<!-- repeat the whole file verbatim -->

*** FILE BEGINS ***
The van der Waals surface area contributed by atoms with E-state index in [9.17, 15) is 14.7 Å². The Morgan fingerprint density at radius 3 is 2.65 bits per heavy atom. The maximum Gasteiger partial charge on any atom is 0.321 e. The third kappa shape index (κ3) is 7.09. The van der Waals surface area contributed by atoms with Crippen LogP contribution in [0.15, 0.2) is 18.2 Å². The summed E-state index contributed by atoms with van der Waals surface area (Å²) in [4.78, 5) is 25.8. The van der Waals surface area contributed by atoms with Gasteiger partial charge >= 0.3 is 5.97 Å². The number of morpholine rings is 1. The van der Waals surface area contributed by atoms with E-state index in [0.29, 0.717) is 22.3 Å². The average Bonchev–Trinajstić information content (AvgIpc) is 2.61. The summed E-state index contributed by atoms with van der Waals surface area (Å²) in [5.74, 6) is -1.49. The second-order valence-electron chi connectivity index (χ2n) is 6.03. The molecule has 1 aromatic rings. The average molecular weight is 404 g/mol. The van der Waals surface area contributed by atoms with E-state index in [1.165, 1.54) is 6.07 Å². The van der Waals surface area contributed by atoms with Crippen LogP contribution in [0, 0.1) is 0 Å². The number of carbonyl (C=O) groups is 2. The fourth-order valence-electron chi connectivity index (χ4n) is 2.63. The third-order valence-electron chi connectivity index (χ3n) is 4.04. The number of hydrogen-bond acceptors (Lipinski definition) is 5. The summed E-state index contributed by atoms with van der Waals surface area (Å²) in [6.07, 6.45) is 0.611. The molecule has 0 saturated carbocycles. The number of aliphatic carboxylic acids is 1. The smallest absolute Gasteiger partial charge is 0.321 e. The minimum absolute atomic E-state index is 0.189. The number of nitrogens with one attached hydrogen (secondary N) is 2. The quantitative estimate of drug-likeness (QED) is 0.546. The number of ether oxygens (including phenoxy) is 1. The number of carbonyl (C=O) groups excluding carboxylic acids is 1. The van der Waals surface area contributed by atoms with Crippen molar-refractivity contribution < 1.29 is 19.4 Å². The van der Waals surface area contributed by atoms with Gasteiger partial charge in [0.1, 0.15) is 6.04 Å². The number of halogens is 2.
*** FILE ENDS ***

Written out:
The van der Waals surface area contributed by atoms with E-state index in [9.17, 15) is 14.7 Å². The Morgan fingerprint density at radius 3 is 2.65 bits per heavy atom. The maximum Gasteiger partial charge on any atom is 0.321 e. The third kappa shape index (κ3) is 7.09. The van der Waals surface area contributed by atoms with Crippen LogP contribution in [0.15, 0.2) is 18.2 Å². The summed E-state index contributed by atoms with van der Waals surface area (Å²) in [4.78, 5) is 25.8. The van der Waals surface area contributed by atoms with Gasteiger partial charge >= 0.3 is 5.97 Å². The number of morpholine rings is 1. The van der Waals surface area contributed by atoms with E-state index in [0.29, 0.717) is 22.3 Å². The average Bonchev–Trinajstić information content (AvgIpc) is 2.61. The summed E-state index contributed by atoms with van der Waals surface area (Å²) in [5.74, 6) is -1.49. The second-order valence-electron chi connectivity index (χ2n) is 6.03. The molecule has 1 aromatic rings. The average molecular weight is 404 g/mol. The van der Waals surface area contributed by atoms with E-state index in [1.165, 1.54) is 6.07 Å². The van der Waals surface area contributed by atoms with Crippen LogP contribution in [0, 0.1) is 0 Å². The number of carbonyl (C=O) groups is 2. The fourth-order valence-electron chi connectivity index (χ4n) is 2.63. The third-order valence-electron chi connectivity index (χ3n) is 4.04. The number of hydrogen-bond acceptors (Lipinski definition) is 5. The summed E-state index contributed by atoms with van der Waals surface area (Å²) in [6.07, 6.45) is 0.611. The molecule has 0 saturated carbocycles. The number of aliphatic carboxylic acids is 1. The smallest absolute Gasteiger partial charge is 0.321 e. The minimum absolute atomic E-state index is 0.189. The number of nitrogens with one attached hydrogen (secondary N) is 2. The quantitative estimate of drug-likeness (QED) is 0.546. The number of ether oxygens (including phenoxy) is 1. The number of carbonyl (C=O) groups excluding carboxylic acids is 1. The van der Waals surface area contributed by atoms with Crippen molar-refractivity contribution < 1.29 is 19.4 Å². The van der Waals surface area contributed by atoms with Gasteiger partial charge in [0.1, 0.15) is 6.04 Å². The number of halogens is 2.